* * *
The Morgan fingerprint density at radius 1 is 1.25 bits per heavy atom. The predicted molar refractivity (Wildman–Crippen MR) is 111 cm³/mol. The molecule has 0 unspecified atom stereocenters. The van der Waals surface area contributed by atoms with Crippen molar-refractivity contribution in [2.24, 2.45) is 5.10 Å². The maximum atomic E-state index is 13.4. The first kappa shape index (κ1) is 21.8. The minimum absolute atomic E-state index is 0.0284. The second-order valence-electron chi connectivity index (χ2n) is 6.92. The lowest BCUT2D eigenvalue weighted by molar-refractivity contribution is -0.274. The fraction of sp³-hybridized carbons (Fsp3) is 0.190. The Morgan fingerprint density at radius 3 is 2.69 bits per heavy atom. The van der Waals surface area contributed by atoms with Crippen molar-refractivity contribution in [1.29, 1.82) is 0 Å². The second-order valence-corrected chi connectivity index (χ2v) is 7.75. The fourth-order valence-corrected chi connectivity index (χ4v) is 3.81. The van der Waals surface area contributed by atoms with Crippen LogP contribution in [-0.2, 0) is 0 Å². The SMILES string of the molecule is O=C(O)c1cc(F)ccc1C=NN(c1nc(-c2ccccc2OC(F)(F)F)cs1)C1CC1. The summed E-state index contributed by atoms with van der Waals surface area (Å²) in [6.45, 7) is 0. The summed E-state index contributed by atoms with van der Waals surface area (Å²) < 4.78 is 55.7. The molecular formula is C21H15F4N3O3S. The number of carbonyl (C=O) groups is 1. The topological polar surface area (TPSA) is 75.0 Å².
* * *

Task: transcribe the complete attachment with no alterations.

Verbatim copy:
The Morgan fingerprint density at radius 1 is 1.25 bits per heavy atom. The predicted molar refractivity (Wildman–Crippen MR) is 111 cm³/mol. The molecule has 0 unspecified atom stereocenters. The van der Waals surface area contributed by atoms with Crippen molar-refractivity contribution in [2.24, 2.45) is 5.10 Å². The maximum atomic E-state index is 13.4. The first kappa shape index (κ1) is 21.8. The minimum absolute atomic E-state index is 0.0284. The second-order valence-electron chi connectivity index (χ2n) is 6.92. The lowest BCUT2D eigenvalue weighted by molar-refractivity contribution is -0.274. The fraction of sp³-hybridized carbons (Fsp3) is 0.190. The Morgan fingerprint density at radius 3 is 2.69 bits per heavy atom. The van der Waals surface area contributed by atoms with Crippen molar-refractivity contribution in [1.29, 1.82) is 0 Å². The second-order valence-corrected chi connectivity index (χ2v) is 7.75. The fourth-order valence-corrected chi connectivity index (χ4v) is 3.81. The van der Waals surface area contributed by atoms with Crippen LogP contribution in [-0.2, 0) is 0 Å². The SMILES string of the molecule is O=C(O)c1cc(F)ccc1C=NN(c1nc(-c2ccccc2OC(F)(F)F)cs1)C1CC1. The summed E-state index contributed by atoms with van der Waals surface area (Å²) in [6.45, 7) is 0. The summed E-state index contributed by atoms with van der Waals surface area (Å²) < 4.78 is 55.7. The molecular formula is C21H15F4N3O3S. The number of carbonyl (C=O) groups is 1. The topological polar surface area (TPSA) is 75.0 Å².